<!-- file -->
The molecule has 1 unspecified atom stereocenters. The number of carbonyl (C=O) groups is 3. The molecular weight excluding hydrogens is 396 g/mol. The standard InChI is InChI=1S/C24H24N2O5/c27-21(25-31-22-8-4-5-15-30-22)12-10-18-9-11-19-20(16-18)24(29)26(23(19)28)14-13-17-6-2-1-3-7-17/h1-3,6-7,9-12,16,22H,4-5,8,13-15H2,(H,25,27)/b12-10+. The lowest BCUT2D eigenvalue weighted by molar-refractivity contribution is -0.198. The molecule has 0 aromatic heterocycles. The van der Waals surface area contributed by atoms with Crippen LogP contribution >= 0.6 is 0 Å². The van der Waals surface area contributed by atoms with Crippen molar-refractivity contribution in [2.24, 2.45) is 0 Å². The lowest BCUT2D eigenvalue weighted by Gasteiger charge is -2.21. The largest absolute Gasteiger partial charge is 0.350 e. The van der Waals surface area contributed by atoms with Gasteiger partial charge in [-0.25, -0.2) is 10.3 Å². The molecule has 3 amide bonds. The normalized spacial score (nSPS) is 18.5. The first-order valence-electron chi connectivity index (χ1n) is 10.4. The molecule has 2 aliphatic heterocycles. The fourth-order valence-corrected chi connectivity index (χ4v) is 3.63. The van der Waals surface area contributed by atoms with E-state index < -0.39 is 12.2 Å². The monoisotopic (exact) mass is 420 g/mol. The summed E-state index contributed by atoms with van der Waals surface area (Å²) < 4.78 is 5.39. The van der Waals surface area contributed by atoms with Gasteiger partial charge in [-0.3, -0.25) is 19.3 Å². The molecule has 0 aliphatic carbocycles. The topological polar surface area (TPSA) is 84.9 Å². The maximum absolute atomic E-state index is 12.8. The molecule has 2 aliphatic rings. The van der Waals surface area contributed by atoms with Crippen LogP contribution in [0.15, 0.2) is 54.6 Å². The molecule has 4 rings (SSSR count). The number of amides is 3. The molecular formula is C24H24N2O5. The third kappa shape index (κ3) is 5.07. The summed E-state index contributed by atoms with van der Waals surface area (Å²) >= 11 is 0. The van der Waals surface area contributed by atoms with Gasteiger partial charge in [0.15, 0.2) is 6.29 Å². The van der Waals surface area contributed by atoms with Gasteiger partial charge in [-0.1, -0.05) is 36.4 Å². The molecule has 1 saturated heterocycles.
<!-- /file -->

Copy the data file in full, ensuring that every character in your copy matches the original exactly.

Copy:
The molecule has 1 unspecified atom stereocenters. The number of carbonyl (C=O) groups is 3. The molecular weight excluding hydrogens is 396 g/mol. The standard InChI is InChI=1S/C24H24N2O5/c27-21(25-31-22-8-4-5-15-30-22)12-10-18-9-11-19-20(16-18)24(29)26(23(19)28)14-13-17-6-2-1-3-7-17/h1-3,6-7,9-12,16,22H,4-5,8,13-15H2,(H,25,27)/b12-10+. The lowest BCUT2D eigenvalue weighted by molar-refractivity contribution is -0.198. The molecule has 0 aromatic heterocycles. The van der Waals surface area contributed by atoms with Crippen LogP contribution >= 0.6 is 0 Å². The van der Waals surface area contributed by atoms with Crippen molar-refractivity contribution in [2.24, 2.45) is 0 Å². The lowest BCUT2D eigenvalue weighted by Gasteiger charge is -2.21. The largest absolute Gasteiger partial charge is 0.350 e. The van der Waals surface area contributed by atoms with Gasteiger partial charge in [-0.25, -0.2) is 10.3 Å². The molecule has 3 amide bonds. The normalized spacial score (nSPS) is 18.5. The first-order valence-electron chi connectivity index (χ1n) is 10.4. The molecule has 2 aliphatic heterocycles. The fourth-order valence-corrected chi connectivity index (χ4v) is 3.63. The van der Waals surface area contributed by atoms with E-state index < -0.39 is 12.2 Å². The monoisotopic (exact) mass is 420 g/mol. The summed E-state index contributed by atoms with van der Waals surface area (Å²) < 4.78 is 5.39. The van der Waals surface area contributed by atoms with Gasteiger partial charge in [-0.3, -0.25) is 19.3 Å². The molecule has 0 aliphatic carbocycles. The topological polar surface area (TPSA) is 84.9 Å². The maximum absolute atomic E-state index is 12.8. The molecule has 2 aliphatic rings. The van der Waals surface area contributed by atoms with Crippen LogP contribution in [0.15, 0.2) is 54.6 Å². The molecule has 4 rings (SSSR count). The number of amides is 3. The molecular formula is C24H24N2O5. The third kappa shape index (κ3) is 5.07. The summed E-state index contributed by atoms with van der Waals surface area (Å²) >= 11 is 0. The van der Waals surface area contributed by atoms with Gasteiger partial charge in [0.15, 0.2) is 6.29 Å². The van der Waals surface area contributed by atoms with Gasteiger partial charge in [-0.1, -0.05) is 36.4 Å². The molecule has 1 saturated heterocycles.